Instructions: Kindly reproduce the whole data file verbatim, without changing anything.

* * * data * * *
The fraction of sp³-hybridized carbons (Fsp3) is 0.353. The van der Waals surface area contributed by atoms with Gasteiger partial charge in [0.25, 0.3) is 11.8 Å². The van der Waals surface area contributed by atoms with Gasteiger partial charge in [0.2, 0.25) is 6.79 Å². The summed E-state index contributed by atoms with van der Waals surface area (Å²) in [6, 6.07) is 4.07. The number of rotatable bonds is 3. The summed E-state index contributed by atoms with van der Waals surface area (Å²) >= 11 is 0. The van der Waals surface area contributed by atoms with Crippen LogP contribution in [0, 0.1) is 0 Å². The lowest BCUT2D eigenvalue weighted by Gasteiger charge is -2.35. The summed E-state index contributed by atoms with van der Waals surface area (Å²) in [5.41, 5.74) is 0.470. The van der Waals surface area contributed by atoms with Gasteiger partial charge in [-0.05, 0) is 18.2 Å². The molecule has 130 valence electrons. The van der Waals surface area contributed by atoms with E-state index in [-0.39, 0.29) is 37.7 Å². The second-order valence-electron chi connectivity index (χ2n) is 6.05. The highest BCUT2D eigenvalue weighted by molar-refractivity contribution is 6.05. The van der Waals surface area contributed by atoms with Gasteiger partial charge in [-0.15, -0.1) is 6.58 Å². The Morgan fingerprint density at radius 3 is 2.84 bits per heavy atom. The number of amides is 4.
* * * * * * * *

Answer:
The fraction of sp³-hybridized carbons (Fsp3) is 0.353. The van der Waals surface area contributed by atoms with Gasteiger partial charge in [0.25, 0.3) is 11.8 Å². The van der Waals surface area contributed by atoms with Gasteiger partial charge in [0.2, 0.25) is 6.79 Å². The summed E-state index contributed by atoms with van der Waals surface area (Å²) in [6, 6.07) is 4.07. The number of rotatable bonds is 3. The summed E-state index contributed by atoms with van der Waals surface area (Å²) >= 11 is 0. The van der Waals surface area contributed by atoms with Crippen LogP contribution in [0, 0.1) is 0 Å². The lowest BCUT2D eigenvalue weighted by Gasteiger charge is -2.35. The summed E-state index contributed by atoms with van der Waals surface area (Å²) in [5.41, 5.74) is 0.470. The van der Waals surface area contributed by atoms with Gasteiger partial charge in [-0.05, 0) is 18.2 Å². The molecule has 130 valence electrons. The van der Waals surface area contributed by atoms with E-state index in [-0.39, 0.29) is 37.7 Å². The second-order valence-electron chi connectivity index (χ2n) is 6.05. The highest BCUT2D eigenvalue weighted by molar-refractivity contribution is 6.05. The van der Waals surface area contributed by atoms with Gasteiger partial charge in [-0.15, -0.1) is 6.58 Å². The Morgan fingerprint density at radius 3 is 2.84 bits per heavy atom. The number of amides is 4.